Doctor X ~ Gekai Daimon Michiko
Review by David Cirone
Surgeon Michiko Daimon (Ryoko Yonekura) breaks from the pack in Doctor X.
The opening shot of of Doctor X shows Ryoko Yonekura as the detached, haunted surgeon Michiko Daimon standing beside a desolated seaside clinic. The solitary whistle might recall a bit of Spaghetti Western Clint Eastwood, and that’s no accident. Just like the Man-With-No-Name, Daimon says little and works alone, and she carries a rather large chip on her shoulder.
There’s a crisis in a top university medical hospital. Long hours and hospital politics have caused a flood of surgeon resignations, forcing hospital administrators to turn to “freelancers”. Daimon’s agency claims she can do the work of 3 doctors, but she has her own rules: she doesn’t socialize, she doesn’t do anything that doesn’t require a medical license, and she doesn’t work a minute of overtime.
Right from the get-go, Daimon openly challenges the hospital director Kubo’s outdated methods (he’s so proud of his reputation, he even has his own name-brand equipment), and later dives in to a botched surgery to save the patient from the incompetence of the surgical staff. She’s a clear-cut rebel, and she struts in to work in high boots, refusing to step aside in the hallway for her superiors.
Young doctor Morimoto (Kei Tanaka) thinks Daimon has some talent, but he’s too timid to speak up for himself. Professor Torii (Yasunori Danta) is bucking for the director spot himself, and a loose cannon like Daimon can only get in his way. There’s some obvious philosophical differences in the opening episode’s dialogue about young vs. old, new techniques vs. time-tested procedures, and it seems the series is set up to preach to the choir of the young, educated generation in Japan that’s losing its patience with the stubborn older class.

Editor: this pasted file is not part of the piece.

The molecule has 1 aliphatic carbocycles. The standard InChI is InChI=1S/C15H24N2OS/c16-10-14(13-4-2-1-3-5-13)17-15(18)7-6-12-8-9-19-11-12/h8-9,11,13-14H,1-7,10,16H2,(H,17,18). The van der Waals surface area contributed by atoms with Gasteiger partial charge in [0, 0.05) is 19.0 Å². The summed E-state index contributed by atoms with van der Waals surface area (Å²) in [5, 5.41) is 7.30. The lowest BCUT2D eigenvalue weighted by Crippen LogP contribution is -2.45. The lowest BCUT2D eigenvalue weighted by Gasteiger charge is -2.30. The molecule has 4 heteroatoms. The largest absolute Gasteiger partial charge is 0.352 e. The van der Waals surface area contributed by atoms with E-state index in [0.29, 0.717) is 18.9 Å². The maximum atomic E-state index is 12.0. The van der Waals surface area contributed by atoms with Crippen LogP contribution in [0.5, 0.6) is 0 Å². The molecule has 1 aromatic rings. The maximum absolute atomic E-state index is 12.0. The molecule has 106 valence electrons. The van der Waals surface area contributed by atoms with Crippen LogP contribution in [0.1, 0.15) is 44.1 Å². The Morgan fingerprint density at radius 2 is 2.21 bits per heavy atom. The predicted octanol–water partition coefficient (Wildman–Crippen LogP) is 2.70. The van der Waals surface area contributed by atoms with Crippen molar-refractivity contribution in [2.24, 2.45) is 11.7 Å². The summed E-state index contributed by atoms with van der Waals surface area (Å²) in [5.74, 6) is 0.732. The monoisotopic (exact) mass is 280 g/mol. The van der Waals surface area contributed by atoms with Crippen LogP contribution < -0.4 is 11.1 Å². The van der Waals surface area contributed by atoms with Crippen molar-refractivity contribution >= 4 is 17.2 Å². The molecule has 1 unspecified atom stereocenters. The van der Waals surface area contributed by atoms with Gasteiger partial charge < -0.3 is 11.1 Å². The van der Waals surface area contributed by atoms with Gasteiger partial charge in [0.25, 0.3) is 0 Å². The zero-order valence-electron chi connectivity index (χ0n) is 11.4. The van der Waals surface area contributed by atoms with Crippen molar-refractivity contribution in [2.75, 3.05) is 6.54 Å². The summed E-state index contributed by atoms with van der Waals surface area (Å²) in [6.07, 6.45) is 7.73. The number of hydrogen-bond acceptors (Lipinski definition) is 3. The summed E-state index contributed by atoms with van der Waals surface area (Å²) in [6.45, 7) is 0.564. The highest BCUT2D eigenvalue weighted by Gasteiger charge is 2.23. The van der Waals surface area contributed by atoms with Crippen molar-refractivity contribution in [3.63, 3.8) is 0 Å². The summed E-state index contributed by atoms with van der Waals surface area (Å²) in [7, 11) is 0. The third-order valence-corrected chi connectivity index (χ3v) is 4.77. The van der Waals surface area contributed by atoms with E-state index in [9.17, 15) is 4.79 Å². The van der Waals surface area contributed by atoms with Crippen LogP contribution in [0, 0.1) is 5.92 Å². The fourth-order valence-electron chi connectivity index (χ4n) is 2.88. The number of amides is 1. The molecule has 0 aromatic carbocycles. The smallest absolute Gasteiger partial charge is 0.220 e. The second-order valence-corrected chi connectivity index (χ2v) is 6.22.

No accident, either, that the series’ theme song is “Force”, a girl-power anthem from Superfly.
Daimon is an unusual name, and the characters remark on the name’s similarity to the English words “Diamond” and “Demon.” It’s a contrast that matches Michiko perfectly. She’s sexy, smart, and confident, but she’s definitely not a team player. She won’t shake hands (“That doesn’t require a medical license.”) or even engage in friendly small talk with her co-workers. I’m interested to see if she can make a difference in a hospital while keeping up her lone wolf approach. Yonekura has the leading-role charisma to keep things interesting, but I hope the supporting cast gets to put up a fair fight once the series gets going.
When Daimon pulls a man’s pants down on the dance floor in order to save his life, it’s instantly one of the most daring female character introductions in Japanese TV.
Daimon and Professor Torii’s assistant Ayi (Tantan Hayashi) give each other the stare-down as they both show up to an appointment with the same handbag. Torii’s got a little something going on with Ayi, and I’m betting that Ayi has some Lady Macbeth plans to help her man reach the top.